Sunday, August 15, 2010

Monday Musings

Fox 9 Storm Prophet Keith Marler has graced us with a beautiful day. I spend the entirety of it blogging! Let's muse, eh?


It's rare that anyone in baseball over the age of 50 does anything that is both a) unpopular and b) right. So I just want to salute Ron Gardenhire for his decision to pull Kevin Slowey in the midst of a no-hitter last night.

Slowey was on 106 pitches, and coming off an injury. He is the third best starter in a slim rotation for a team very likely to make the playoffs.

Further, even though he is a very average pitcher, his salary makes him an extremely valuable asset for the future. For a mid-market team with a small-market fan base, which has already committed huge dollars to Joe Mauer, high production-to-contract players like Slowey and Jim Thome are essential. It would cost $3-4M to replace him on the open market.

So, hurray, Gardenhire made a great decision. He should now become the first manager to swear off bunting, codifying has genius status.


I told you this Obama guy doesn't get it. A little over a year after needlessly wading into the Cambridge cop affair in the midst of a health care presser, Obama decided to wade into the 9/11 Mosque controversy. I like it when Obama wades, since he invariably gets swept away by the current. The guy either doesn't know a river where he sees one, or has a drowning fetish.

Many have compared 2010 to 1994, in the electoral sense. One unheralded feature of the 1994 topographical political map, largely forgotten by history, was Bill Clinton's crime bill. The bill itself was moderate for its time, a ban on assault weapons was accompanied by a pledge to put 100,000 new cops on the street. It came at a time when even many conservatives saw crime as an increasingly federal issue.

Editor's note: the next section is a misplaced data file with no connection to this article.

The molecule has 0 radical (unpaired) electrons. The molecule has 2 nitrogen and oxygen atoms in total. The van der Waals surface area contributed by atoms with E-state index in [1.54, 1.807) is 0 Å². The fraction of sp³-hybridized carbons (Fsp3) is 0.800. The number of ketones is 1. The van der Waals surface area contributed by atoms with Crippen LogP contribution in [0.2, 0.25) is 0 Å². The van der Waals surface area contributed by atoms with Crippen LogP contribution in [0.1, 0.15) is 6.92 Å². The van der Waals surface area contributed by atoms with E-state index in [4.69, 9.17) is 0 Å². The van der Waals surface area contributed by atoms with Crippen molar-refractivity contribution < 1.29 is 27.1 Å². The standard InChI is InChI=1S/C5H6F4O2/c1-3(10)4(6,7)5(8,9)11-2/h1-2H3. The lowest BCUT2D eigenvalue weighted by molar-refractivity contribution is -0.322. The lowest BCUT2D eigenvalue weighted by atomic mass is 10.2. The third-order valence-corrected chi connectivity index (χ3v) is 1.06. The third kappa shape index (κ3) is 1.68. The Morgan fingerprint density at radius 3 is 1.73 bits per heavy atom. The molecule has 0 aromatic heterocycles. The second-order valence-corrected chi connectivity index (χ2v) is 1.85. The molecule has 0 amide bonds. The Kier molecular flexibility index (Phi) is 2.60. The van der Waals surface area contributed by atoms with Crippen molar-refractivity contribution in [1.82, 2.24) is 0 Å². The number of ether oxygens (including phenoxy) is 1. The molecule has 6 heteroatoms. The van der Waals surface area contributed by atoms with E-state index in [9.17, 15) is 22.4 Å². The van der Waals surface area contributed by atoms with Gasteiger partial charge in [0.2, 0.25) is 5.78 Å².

But it was vilified by opponents on the basis of one thing. Midnight basketball.

The bill provided $40 million (a lot of money back then) for a then-private initiative to get poor kids to play basketball, ostensibly instead of shooting each other. To critics, it was emblematic of the sort of ham-fisted, doctrinaire approach to crime that was failing our larger cities, and it had the embarrassing smell of pork to boot. Seeking to placate the liberal base, especially black voters who were leery of a brigade of federal police forces, Clinton highlighted the midnight basketball program.

Clinton keyed in on a relatively inconsequential issue that allowed his opponents to frame his party culturally liberal in the fall of an election year. But he did so in defense of a moderate bill addressing a major problem. Obama came out in favor of the mosque for no damn reason at all.

If ever there is a book entitled Profiles in Frivolous Courage, it will certainly feature Obama. Maybe he can co-author the foreword with Ron Paul.


One more on the mosque thing. One of the talking points cum arguments that is circulating is that Timothy McVeigh bombed the OKC federal building, out of fealty to the Christian religion, and so those who oppose the construction of the mosque must also oppose the construction of churches near the locale of the OKC bombing.

Setting aside the efficacy of this argument, its premise is incorrect. McVeigh was not a Christian. He was raised Catholic and then became, explicitly, agnostic. Yet people are repeating the spiel verbatim as a sort of gotcha argument. Dumb.


People are starting to lay into Lenny Gibbs pretty hard. Rep. Grayson described him as Bozo the Spokesperson. To which, is he going to be the sacrificial lamb after the 2010 elections? Is that what the administration is saving him for? Dude, casting off an incompetent spokesperson who has been compared to a clown by your party's court jester is not going to persuade anyone that you are changing direction.


On a personal note, my good friend and fellow blogger Adam Omelianchuk (who I interviewed here in 2005) has taken off for California to pursue... Well, I forget. I think he's going to be a screenwriter. Anyway, everyone wish him a good flight!


Had the chance to go to Travail, the newly opened gastropub from the former chefs of Victory 44. The concept is similar (wildly inventive small plates with a couple of larger staples). Downtown Robbinsdale is a nice locale, and it's great that it finally has a restaurant worthy of its charm. The kohlrabi soup was excellent. I'm sure I'll become duly fantarded about the place.




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